While these coded markings are familiar from social media, the subjects of Watts’ drawings are all too familiar from daily experience in the modern world. Each is a precisely minimalistic rendering of a familiar advertising sign — the kind routinely elevated on tall, streamlined posts to mark the locations of gas stations, fast-food emporiums and other franchise businesses lining major roadways in all but the most remote regions. By removing the brand names and logos from these signs, Watts has subverted their original purpose, rendering them anonymously generic and raising questions about how we respond to commercial cues in the landscape.
Another North Carolinian, Eleanor Annand uses paper as a sculptural medium in two installations that can be viewed as metaphors for social conditions during the pandemic. The oval-shaped, cast-paper relief forms that make up her piece titled “Suspend III,” are painted in pastel colors and hung on 22 wall-mounted pegs that allow for myriad other configurations.
“Temporary Monuments,” is an installation of compact, 3-D, geometrically configured forms made of cardboard painted in shades of gray. Like the components of Annand’s previously described piece, this grouping is almost endlessly variable within its own limits.
Notwithstanding Annand’s installations and a few other works — including May Tveit’s two geometric wall reliefs made from precision-cut, corrugated box cardboard — the exhibition is dominated by drawings. In addition to previously discussed examples by Eric Hibit, the show features figurative drawings by Benjamin Degen, Harrison Haynes and Robyn O’Neal. Landscape is an essential element in all of their work.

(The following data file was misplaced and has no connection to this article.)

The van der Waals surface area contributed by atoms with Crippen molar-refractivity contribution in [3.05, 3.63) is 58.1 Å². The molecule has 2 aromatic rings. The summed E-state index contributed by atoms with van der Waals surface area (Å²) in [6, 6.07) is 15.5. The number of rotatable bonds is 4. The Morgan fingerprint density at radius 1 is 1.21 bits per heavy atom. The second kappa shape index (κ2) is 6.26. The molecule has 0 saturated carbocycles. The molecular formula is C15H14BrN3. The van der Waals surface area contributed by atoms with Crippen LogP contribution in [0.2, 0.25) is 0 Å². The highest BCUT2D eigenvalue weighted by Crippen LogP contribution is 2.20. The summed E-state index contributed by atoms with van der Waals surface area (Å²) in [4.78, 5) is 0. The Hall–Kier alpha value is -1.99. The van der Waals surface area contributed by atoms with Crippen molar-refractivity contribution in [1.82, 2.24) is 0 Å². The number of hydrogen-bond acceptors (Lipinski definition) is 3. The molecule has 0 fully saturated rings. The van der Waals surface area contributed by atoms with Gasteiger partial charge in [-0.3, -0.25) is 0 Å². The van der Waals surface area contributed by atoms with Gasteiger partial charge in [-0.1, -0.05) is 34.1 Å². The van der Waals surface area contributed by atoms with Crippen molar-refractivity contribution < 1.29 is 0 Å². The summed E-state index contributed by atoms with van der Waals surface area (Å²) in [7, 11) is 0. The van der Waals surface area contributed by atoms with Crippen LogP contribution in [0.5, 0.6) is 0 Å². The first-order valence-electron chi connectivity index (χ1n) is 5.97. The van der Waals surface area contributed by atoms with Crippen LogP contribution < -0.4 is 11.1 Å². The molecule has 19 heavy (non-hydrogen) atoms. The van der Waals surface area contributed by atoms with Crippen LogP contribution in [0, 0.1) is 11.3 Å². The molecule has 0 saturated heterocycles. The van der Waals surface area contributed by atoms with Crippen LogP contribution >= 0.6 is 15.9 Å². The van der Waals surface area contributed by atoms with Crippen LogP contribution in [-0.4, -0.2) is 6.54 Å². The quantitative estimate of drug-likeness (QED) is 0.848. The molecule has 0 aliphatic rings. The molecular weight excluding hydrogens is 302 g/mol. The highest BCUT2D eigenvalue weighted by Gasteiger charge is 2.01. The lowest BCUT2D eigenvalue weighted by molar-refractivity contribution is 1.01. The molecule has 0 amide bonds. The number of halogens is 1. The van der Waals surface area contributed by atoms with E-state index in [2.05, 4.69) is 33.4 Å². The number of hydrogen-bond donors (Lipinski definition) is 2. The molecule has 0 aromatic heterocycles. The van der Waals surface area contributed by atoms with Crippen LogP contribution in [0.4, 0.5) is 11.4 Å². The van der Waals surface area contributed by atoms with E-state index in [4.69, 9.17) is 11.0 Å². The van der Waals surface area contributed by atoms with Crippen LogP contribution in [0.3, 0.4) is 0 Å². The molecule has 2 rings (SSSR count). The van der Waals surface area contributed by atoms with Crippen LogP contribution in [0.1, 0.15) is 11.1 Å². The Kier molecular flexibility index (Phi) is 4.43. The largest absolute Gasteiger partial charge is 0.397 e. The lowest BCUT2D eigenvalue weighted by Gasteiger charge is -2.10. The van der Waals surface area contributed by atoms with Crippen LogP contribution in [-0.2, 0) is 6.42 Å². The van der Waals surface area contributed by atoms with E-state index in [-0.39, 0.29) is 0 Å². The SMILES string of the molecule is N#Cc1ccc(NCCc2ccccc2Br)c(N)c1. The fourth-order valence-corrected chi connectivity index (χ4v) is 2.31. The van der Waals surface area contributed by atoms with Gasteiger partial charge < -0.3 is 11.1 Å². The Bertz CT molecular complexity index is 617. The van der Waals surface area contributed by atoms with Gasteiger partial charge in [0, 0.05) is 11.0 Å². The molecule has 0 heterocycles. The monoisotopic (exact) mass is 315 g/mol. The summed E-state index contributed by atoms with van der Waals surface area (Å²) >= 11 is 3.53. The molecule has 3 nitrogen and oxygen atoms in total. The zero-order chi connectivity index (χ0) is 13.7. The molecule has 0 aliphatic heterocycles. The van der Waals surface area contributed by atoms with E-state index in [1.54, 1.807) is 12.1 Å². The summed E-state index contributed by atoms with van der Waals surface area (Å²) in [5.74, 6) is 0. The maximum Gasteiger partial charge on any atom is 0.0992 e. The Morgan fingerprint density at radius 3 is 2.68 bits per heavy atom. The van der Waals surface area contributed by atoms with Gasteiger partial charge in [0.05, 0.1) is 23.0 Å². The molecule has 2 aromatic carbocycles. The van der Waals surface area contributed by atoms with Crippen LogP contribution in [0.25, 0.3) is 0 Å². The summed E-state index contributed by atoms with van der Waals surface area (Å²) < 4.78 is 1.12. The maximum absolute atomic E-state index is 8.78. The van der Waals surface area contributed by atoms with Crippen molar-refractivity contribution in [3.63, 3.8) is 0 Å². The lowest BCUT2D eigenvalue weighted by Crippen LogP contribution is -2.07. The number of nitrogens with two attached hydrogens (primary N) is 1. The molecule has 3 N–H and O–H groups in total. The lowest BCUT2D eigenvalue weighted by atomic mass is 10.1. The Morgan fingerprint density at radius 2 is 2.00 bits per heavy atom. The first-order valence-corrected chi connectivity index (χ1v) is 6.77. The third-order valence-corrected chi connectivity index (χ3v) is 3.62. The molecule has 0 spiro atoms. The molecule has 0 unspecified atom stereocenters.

Degen’s trio of big ink drawings present cartoon-style close-ups of a lone human figure — or parts of him — in three outdoor settings. Haynes’ smaller drawings, similarly stripped-down in style, depict seemingly random objects abandoned in the Florida swamp named in the series title, “Everglades 01-20.” An accompanying text notes the connection between these drawings and Haynes’ memories of a plane crash in the Everglades some years ago — a disaster in which a family friend was killed.